SCM: Managing Supply Chain Logistics

The channel is looking to supply chain management to help cut the costs of logistics

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By  Mark Sutton Published  March 12, 2003

Introduction|~||~||~|After all the hype surrounding the Internet bubble, it seems that many in the Middle East channel came to regard any sort of e-business as a great concept to use to sell to customers, but a waste of money when it came to implementing themselves. However, with margins for broad based business in this region continuing to slip away, more and more channel companies are looking at ways to cut the cost of doing business, and for many of them, greater efficiencies of logistics and inventory management are proving to be one of the best areas to make savings. And one of the best ways of gaining these efficiencies is through automation of the supply chain.

For companies in the US and Europe, supply chain management (SCM) has become yet another major enterprise application to be plugged into their systems, on top of ERP and CRM. SCM goes beyond the simple warehouse and logistics management functions to be found in many ERP packages, including interfaces with partner companies, micro-management of warehouse processes and so on. Companies such as i2 Technologies, Manugistics, MatrixOne, and Agile are providing dedicated, high-end SCM solutions, mostly to retail, wholesale and manufacturing customers. In this region, however, these names are virtually unknown. Senior IDC analyst Torben Pedersen described the present market for SCM in the Middle East as “insignificant.”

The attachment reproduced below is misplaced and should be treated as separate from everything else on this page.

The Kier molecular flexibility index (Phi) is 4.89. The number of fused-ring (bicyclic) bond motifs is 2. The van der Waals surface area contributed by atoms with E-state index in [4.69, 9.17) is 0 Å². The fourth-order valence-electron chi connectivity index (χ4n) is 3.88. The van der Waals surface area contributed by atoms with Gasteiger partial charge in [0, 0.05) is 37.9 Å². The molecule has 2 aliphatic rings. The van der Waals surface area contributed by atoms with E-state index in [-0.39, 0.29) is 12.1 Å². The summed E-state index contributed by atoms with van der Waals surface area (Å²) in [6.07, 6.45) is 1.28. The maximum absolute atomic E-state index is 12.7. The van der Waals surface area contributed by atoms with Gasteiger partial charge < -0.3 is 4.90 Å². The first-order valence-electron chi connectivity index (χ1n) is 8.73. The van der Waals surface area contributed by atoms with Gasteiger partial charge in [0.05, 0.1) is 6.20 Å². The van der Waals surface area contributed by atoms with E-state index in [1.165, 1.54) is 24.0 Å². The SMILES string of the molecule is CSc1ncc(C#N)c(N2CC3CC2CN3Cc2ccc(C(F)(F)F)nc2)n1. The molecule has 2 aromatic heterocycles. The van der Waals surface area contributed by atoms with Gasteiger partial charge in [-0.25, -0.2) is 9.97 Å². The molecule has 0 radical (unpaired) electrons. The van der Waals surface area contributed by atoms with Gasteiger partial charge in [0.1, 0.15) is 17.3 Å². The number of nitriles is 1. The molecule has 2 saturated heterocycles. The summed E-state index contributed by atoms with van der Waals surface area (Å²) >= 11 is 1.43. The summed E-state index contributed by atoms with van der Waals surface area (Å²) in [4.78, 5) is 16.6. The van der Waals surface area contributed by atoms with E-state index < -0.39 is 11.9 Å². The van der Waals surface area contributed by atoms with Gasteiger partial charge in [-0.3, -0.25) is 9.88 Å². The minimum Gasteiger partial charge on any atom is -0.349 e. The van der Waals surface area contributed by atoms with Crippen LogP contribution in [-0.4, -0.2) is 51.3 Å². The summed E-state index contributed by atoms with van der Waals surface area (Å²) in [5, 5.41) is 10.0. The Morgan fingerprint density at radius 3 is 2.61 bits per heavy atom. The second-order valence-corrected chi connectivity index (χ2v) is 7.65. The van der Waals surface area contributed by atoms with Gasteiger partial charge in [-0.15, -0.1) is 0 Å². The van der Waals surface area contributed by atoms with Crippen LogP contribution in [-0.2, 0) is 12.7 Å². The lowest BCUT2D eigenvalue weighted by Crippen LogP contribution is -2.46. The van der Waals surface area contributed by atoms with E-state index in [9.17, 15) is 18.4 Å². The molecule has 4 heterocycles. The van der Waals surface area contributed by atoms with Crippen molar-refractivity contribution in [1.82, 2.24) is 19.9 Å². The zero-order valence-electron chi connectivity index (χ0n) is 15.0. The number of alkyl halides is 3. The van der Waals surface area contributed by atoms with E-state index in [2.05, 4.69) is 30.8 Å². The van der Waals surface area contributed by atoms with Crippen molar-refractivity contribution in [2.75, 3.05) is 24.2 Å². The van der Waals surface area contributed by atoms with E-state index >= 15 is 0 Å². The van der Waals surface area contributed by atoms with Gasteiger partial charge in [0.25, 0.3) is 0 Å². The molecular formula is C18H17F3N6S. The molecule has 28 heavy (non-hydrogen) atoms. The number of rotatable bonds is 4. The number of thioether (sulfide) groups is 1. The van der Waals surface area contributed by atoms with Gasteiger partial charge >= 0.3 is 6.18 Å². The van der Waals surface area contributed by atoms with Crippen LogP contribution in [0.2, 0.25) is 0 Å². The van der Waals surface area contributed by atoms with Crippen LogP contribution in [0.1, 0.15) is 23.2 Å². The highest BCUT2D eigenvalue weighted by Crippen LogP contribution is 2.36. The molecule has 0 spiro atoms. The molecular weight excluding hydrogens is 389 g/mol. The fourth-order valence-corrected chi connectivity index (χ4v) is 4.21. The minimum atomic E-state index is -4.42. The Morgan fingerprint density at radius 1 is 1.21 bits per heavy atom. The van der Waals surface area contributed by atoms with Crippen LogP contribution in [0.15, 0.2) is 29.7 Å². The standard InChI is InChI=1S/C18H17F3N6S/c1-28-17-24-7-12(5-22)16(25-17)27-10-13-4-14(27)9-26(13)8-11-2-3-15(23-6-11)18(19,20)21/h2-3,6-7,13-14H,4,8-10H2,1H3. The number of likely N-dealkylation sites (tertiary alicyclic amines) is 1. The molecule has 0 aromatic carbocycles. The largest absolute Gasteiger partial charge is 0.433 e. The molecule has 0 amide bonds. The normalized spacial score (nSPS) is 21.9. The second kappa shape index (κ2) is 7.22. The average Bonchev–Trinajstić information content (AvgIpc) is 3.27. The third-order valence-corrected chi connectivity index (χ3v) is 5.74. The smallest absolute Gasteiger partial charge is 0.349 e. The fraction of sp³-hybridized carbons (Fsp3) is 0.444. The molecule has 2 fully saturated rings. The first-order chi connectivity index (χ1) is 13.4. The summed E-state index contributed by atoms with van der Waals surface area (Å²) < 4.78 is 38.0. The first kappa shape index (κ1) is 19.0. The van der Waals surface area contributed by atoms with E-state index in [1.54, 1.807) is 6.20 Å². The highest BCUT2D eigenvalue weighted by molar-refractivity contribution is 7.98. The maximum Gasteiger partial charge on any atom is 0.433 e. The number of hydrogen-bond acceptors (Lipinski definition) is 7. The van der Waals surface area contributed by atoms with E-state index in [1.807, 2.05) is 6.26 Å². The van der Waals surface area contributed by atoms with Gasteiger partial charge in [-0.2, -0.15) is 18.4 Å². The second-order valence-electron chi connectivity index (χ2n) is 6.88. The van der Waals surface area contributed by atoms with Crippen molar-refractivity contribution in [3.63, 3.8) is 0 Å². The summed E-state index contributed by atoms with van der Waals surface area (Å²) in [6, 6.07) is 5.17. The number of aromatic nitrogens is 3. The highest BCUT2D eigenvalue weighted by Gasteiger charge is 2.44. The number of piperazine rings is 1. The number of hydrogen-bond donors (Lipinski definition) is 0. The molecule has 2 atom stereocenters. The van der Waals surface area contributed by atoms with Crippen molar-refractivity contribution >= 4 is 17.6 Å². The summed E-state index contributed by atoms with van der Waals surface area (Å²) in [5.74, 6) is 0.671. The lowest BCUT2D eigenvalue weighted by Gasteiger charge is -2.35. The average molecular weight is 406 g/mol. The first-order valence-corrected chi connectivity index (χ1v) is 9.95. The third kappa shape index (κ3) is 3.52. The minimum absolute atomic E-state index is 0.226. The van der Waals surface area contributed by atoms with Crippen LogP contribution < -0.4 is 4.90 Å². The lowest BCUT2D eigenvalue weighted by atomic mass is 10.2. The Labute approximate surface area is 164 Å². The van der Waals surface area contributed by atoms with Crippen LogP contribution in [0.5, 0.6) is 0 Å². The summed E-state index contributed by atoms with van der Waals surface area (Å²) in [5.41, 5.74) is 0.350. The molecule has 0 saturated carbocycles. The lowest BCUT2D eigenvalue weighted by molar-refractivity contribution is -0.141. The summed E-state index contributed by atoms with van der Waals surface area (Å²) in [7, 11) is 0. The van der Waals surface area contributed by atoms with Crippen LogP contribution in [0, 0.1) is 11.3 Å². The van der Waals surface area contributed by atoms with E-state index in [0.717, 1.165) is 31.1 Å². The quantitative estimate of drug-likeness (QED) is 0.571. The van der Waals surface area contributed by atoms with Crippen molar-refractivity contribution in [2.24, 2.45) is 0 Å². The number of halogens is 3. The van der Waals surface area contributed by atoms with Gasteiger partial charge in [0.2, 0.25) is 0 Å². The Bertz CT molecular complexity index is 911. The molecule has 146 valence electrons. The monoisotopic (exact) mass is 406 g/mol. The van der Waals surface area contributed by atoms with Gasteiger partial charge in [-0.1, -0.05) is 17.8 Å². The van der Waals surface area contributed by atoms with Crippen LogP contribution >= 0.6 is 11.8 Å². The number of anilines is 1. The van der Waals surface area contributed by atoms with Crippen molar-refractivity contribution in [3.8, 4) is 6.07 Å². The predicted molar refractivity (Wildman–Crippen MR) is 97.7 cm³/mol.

Although Pedersen expects to see some interest in these solutions in this region in the next few years, at present there are a number of factors that are restricting growth.

“The reluctance of many companies to invest in SCM applications here is not surprising because of the trading and distribution nature of many regional businesses. The supply chain is very short—they receive finalised goods and resell them. You don’t really have production plants that produce anything here, and that is where you really need a comprehensive supply chain solution,” Pedersen explained.